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Course # 54961 • Oral Complications of Diabetes

CASE STUDY 1

Patient A is a woman, 69 years of age with a 25-year history of type 2 diabetes. She presents to the education department for information regarding diabetes self-management. She has not received any education previously and has had a difficult time controlling her glucose levels over the past 18 months. According to her primary care provider, Patient A's glycated hemoglobin (HbA1c) level has not been less than 8.5% for the past 12 months. She is currently performing self-monitoring of blood glucose three times per week.

Patient A's past medical history is positive for diabetes, hypertension, and a 52-year history of tobacco use. She is 5 feet 4 inches in height and currently weighs 225 pounds; her calculated BMI is 38.6 kg/m2, qualifying her as obese. Within the last two months, the patient visited an ophthalmologist, who has diagnosed her with cataracts and moderate non-proliferative retinopathy.

At her education appointment, Patient A complains of numbness in her feet and tingling in her mouth and jawline. When asked about her last dental visit, the patient states she does not go to the dentist because they always find something wrong and she hates the sound of the drill. When questioned about her daily oral hygiene routine, Patient A states she usually brushes her teeth in the morning but has begun to experience pain and notices blood in her saliva afterwards. She denies flossing because it is painful and she feels it is "messy." She does state that her daughter has encouraged her to brush her teeth more often because she has noticed increasingly bad breath over the past six months.

The certified diabetes educator asks to examine the patient's gums and oral cavity, but she states she would prefer not to because her teeth "aren't as nice as they once were." The diabetes educator explains the importance of good oral hygiene and the effect that diabetes can have on oral health. With some persuasion, Patient A permits the nurse to examine her mouth. The assessment reveals signs of gingivitis, a dry, cracked tongue, and two visible abscesses, one on the upper left gum and another on the lower left gum near the first molar. The presence of halitosis is noted.

The diabetes educator provides Patient A with information regarding the relationship between periodontal disease and other diabetes complications. Further instructions are given on the need for treatment to prevent or limit progressive damage. Patient A agrees to schedule an appointment with her dentist and promises to maintain her appointment.

Two weeks later, Patient A sees her dentist. Dr. T performs a complete oral examination, including x-rays. The patient is diagnosed with xerostomia, extensive dental caries with root involvement, and infected abscesses. The x-rays reveal dental caries with active infection of the central and lateral left upper and lower incisors progressing to the root. A probing depth of 4–5 mm is noted upon assessment of the gingiva, indicating probable periodontal disease. Abscesses are noted at the base of the upper central and lateral incisors. Patient A is scheduled for extraction of the affected teeth and antibiotic therapy to control the infectious process. She is encouraged to brush her teeth at least twice a day, floss daily, use an over-the-counter saliva replacement to improve oral moisture, stop smoking immediately, and follow-up in two weeks. Referral to a periodontist is also made.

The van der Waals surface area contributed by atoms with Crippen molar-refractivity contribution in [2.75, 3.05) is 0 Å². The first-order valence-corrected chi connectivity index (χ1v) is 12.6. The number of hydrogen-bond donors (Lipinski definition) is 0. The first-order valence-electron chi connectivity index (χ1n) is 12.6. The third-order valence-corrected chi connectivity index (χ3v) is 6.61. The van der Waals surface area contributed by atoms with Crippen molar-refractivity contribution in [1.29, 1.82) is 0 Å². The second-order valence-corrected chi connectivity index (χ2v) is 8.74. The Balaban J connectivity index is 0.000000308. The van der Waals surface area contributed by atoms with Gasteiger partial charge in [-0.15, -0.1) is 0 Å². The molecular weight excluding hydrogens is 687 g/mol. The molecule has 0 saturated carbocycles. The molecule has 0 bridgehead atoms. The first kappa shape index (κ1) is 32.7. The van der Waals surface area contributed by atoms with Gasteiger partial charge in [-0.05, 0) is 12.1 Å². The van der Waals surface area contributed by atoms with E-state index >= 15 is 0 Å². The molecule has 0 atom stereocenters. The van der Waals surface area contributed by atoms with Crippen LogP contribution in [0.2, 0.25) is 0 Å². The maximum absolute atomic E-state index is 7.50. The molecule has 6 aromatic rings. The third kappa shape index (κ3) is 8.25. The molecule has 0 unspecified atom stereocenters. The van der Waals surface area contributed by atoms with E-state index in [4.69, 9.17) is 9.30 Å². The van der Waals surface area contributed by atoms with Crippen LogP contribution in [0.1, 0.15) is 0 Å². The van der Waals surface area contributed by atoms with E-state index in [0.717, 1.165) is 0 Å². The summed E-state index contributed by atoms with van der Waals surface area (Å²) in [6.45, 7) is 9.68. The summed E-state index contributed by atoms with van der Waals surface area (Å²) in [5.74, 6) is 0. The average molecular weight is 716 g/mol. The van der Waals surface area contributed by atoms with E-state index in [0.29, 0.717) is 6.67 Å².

Two weeks later, Patient A returns to see her dentist. Although her abscesses are clearing, they are not completely healed and antibiotic therapy is continued for an additional week. The patient reports attempts to stop smoking but is experiencing difficulties. Her halitosis is also improving. An appointment with the periodontist has been scheduled for the following week.

Patient A also follows up with the diabetes educator. Her blood glucose levels appear to be coming back to a normal level, although the evidence has not been seen in her HbA1c as of yet. Intensive education regarding the need to maintain her standards of care is provided, including self-blood glucose monitoring, weight management, dilated retinal eye examination, comprehensive foot examination, medical nutrition therapy, physical activity, immunizations, and dental care and follow-up. The nurse reiterates the relationship between diabetes and poor dental health, and Patient A states that she was never informed about the relationship by any of her healthcare providers or family members. Finally, the patient is enrolled in a smoking cessation class to support her efforts to quit smoking.

After three weeks, Patient A is informed by Dr. T that her general oral health is clear and she is free from oral abscesses, and a plan of care to address her periodontal disease has been established. Her oral mucosa moisture is increased, and her halitosis is resolved. She schedules another dental hygiene appointment for six months in the future. Although she has not yet quit smoking, she states that she has significantly decreased the number of cigarettes she smokes every week.

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